David Cameron and Ed Miliband walk through the Members' Lobby before the Queen's Speech on June 4, 2014. Photograph: Getty Images.
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Labour and the Tories are both framing 2015 as a two-horse race

But which will benefit the most?

After last year's "summer of silence" (in the words of one shadow minister), Labour is aiming to hit the parliamentary recess running. Ed Miliband's speech tomorrow marks the beginning of a "summer offensive" that will feature more than a dozen major speeches by members of the shadow cabinet in the next five weeks. 

The campaign will be framed around "The Choice" between a "Labour future" and "Tory threat". The aim, as I write in my column this week, is to present the general election as a diametric battle between the two main parties, deterring former Lib Dems from returning home and traditional Labour supporters from defecting to Ukip. Having previously spoken of a new era of "four-party politics", Labour has returned to acting as if there are just two. 

It is a message that the party badly needs voters to hear as they find alternative receptacles for their discontent. Lord Ashcroft’s most recent marginals poll found that Ukip is now in first place in Thurrock (Labour’s number-two target seat) and in Thanet South (where Nigel Farage will likely soon announce his candidacy). The Greens are polling at their highest level since 1989. If the election produces a second successive hung parliament for the first time since 1910, it is this fracturing of the anti-government vote that will explain why.

Labour's attempt to present itself as the only vehicle for anti-Tory voters makes sense, but it is not without risk. By framing the general election as a contest between itself and the Conservatives, it helps to reinforce the equivalent Tory message that the only way to stop the opposition taking power is to vote Conservative (not Ukip). If enough Ukip supporters return to the Tory fold, Labour could struggle to win many of the Conservative marginals it has targeted. 

For the Tories, the danger of presenting the election as a Manichean battle between itself and the opposition is that the 25 per cent of 2010 Lib Dems who have defected to Labour are even less inclined to return (as I've written before, Tory MPs recognise that they need a partial Lib Dem recovery to remain the largest party).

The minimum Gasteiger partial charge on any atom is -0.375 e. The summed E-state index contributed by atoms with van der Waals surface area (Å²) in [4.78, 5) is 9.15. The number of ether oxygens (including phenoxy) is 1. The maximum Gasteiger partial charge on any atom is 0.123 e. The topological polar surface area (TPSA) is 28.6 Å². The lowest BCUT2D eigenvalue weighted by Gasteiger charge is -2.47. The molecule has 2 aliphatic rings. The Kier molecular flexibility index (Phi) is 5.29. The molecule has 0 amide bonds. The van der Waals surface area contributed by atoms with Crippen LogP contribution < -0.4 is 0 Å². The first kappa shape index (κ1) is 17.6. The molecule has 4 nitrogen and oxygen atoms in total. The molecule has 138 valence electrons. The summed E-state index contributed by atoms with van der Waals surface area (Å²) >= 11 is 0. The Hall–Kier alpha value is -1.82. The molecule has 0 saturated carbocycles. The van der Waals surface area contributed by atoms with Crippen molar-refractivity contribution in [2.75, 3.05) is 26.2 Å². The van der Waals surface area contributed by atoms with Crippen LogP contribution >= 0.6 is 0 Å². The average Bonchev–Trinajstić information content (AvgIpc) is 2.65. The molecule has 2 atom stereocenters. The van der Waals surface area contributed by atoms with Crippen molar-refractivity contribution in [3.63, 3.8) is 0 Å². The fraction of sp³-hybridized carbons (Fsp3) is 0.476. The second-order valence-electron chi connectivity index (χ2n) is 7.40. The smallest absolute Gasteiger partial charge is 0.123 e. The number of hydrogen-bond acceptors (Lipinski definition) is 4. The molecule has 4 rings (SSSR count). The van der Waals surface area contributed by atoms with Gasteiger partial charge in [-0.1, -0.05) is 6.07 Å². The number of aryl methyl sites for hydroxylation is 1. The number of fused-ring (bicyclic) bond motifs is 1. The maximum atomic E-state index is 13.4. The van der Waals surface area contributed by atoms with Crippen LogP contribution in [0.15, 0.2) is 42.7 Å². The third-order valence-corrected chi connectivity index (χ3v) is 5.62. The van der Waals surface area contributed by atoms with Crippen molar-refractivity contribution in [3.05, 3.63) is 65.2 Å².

If there is cause for Labour optimism it is that the number of anti-Tory voters is higher than the number of anti-Labour voters. As recent polling by Ipsos MORI found, 40 per cent of the electorate would never consider voting Conservative, compared to 33 per cent for Labour. With a far stronger brand, it is the opposition that has the most to gain if voters come to view 2015 as a battle between red and blue. 

George Eaton is political editor of the New Statesman.

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Why relations between Theresa May and Philip Hammond became tense so quickly

The political imperative of controlling immigration is clashing with the economic imperative of maintaining growth. 

There is no relationship in government more important than that between the prime minister and the chancellor. When Theresa May entered No.10, she chose Philip Hammond, a dependable technocrat and long-standing ally who she had known since Oxford University. 

But relations between the pair have proved far tenser than anticipated. On Wednesday, Hammond suggested that students could be excluded from the net migration target. "We are having conversations within government about the most appropriate way to record and address net migration," he told the Treasury select committee. The Chancellor, in common with many others, has long regarded the inclusion of students as an obstacle to growth. 

The following day Hammond was publicly rebuked by No.10. "Our position on who is included in the figures has not changed, and we are categorically not reviewing whether or not students are included," a spokesman said (as I reported in advance, May believes that the public would see this move as "a fix"). 

This is not the only clash in May's first 100 days. Hammond was aggrieved by the Prime Minister's criticisms of loose monetary policy (which forced No.10 to state that it "respects the independence of the Bank of England") and is resisting tougher controls on foreign takeovers. The Chancellor has also struck a more sceptical tone on the UK's economic prospects. "It is clear to me that the British people did not vote on June 23 to become poorer," he declared in his conference speech, a signal that national prosperity must come before control of immigration. 

May and Hammond's relationship was never going to match the remarkable bond between David Cameron and George Osborne. But should relations worsen it risks becoming closer to that beween Gordon Brown and Alistair Darling. Like Hammond, Darling entered the Treasury as a calm technocrat and an ally of the PM. But the extraordinary circumstances of the financial crisis transformed him into a far more assertive figure.

In times of turmoil, there is an inevitable clash between political and economic priorities. As prime minister, Brown resisted talk of cuts for fear of the electoral consequences. But as chancellor, Darling was more concerned with the bottom line (backing a rise in VAT). By analogy, May is focused on the political imperative of controlling immigration, while Hammond is focused on the economic imperative of maintaining growth. If their relationship is to endure far tougher times they will soon need to find a middle way. 

George Eaton is political editor of the New Statesman.